So, what was at stake in the trial at Camp Zeist was about much more than the guilt or innocence of the two Libyans in the dock. For the judges to pronounce them innocent was an indictment of the their fellow professionals in the Scottish legal system who had brought the charges against the two Libyans in the first place. It was also an indictment of Britain and the US for pursuing a vendetta against Libya for most of the 90s to force the handing over of two innocent people.
So, what could the judges do but suspend reasonable doubt and find at least one of the Libyans guilty? That way, their professional colleagues would not get egg all over their faces for bringing an unwarranted prosecution which had such serious consequences for Libya.
With the failure of al-Megrahi’s appeal, the original perverse verdict stands and he is serving a life sentence in Barlinnie Prison in Glasgow.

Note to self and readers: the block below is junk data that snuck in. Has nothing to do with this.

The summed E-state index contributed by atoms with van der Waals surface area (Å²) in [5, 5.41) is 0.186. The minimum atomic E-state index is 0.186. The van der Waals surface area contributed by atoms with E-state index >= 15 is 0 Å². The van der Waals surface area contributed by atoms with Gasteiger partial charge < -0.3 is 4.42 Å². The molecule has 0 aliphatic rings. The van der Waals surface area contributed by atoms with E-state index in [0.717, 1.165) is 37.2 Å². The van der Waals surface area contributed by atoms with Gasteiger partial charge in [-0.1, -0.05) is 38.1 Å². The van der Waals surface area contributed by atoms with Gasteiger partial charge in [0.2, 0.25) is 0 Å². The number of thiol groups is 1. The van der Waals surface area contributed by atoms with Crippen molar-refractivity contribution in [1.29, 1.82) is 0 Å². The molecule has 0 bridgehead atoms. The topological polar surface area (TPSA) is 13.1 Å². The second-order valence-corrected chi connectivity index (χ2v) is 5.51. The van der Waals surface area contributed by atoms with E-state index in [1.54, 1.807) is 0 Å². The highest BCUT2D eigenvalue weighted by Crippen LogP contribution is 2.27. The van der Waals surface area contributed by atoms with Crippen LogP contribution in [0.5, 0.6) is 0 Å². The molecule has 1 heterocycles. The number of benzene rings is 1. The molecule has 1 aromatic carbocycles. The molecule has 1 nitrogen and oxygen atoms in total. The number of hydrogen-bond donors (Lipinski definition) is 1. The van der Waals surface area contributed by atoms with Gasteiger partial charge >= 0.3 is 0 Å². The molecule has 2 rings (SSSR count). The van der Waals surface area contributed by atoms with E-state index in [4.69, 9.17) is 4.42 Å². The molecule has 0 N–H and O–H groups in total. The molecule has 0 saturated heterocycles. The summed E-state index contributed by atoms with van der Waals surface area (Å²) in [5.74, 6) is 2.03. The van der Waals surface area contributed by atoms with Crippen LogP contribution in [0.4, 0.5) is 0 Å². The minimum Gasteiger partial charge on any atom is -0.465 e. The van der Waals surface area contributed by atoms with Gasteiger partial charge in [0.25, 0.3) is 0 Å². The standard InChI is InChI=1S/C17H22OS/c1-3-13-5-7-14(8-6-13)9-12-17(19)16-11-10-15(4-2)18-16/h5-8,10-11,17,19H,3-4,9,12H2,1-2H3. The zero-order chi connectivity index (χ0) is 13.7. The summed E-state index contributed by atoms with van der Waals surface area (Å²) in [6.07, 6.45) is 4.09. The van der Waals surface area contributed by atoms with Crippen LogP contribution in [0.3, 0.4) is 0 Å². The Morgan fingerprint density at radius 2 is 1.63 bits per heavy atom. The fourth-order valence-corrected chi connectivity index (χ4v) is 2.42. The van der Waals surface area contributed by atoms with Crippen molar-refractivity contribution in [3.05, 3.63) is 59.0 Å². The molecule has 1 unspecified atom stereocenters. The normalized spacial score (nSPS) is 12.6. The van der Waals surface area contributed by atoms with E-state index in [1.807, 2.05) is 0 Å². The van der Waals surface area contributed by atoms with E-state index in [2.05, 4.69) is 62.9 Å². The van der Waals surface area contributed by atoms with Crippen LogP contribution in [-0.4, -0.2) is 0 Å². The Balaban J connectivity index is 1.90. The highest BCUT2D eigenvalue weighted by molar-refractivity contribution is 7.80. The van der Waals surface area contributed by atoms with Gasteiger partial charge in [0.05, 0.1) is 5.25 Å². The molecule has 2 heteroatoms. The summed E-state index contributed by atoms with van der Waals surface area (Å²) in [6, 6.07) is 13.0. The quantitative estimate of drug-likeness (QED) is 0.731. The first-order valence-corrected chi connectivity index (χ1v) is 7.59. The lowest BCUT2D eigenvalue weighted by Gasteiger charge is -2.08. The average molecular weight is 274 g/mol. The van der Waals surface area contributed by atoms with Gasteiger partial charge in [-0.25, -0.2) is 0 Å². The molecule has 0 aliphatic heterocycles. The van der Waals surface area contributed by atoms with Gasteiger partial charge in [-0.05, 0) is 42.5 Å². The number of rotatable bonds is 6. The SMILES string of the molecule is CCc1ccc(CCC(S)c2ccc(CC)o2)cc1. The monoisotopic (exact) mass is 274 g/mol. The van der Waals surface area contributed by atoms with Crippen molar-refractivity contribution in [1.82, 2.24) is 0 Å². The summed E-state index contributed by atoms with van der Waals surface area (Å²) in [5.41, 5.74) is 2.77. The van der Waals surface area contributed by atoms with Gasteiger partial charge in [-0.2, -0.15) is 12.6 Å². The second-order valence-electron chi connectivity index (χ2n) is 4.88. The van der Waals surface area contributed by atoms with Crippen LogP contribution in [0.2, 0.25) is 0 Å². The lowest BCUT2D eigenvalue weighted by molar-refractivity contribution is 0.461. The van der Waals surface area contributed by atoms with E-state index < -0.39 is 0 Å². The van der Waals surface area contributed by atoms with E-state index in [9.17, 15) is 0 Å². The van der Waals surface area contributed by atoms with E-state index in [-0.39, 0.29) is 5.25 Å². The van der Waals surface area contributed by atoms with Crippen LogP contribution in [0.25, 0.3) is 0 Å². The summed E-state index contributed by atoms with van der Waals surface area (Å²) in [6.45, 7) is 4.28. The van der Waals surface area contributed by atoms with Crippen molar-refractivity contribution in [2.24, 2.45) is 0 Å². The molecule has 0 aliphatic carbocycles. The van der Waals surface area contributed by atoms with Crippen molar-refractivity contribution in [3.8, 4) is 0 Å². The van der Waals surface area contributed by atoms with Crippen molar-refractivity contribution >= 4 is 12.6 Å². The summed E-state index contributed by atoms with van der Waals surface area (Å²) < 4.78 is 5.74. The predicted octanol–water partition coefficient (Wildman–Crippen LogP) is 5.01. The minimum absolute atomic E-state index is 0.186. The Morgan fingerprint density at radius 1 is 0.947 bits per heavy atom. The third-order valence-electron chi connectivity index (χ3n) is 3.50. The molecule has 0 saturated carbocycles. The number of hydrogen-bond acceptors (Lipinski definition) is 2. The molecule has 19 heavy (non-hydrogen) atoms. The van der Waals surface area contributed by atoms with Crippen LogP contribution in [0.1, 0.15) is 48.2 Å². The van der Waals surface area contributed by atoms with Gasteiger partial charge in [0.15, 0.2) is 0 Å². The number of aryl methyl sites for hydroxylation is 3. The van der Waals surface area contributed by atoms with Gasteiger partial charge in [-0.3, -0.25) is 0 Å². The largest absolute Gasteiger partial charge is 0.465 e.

Turning a blind eye
The appeal court judges must have been equally aware that the verdict of the trial court was perverse. Fortunately, or unfortunately, they had a legal excuse for turning a blind eye to the fact that it was perverse, namely, that it is not normally the business of an appeal court to take a fresh view on the evidence presented to a trial court. And there was no significant new evidence presented to the appeal court.
On the face of it this seems unreasonable. But the jury system would be undermined if it were always open to an appeal court to overturn a jury verdict simply by taking a different view of the evidence before the jury at a lower court.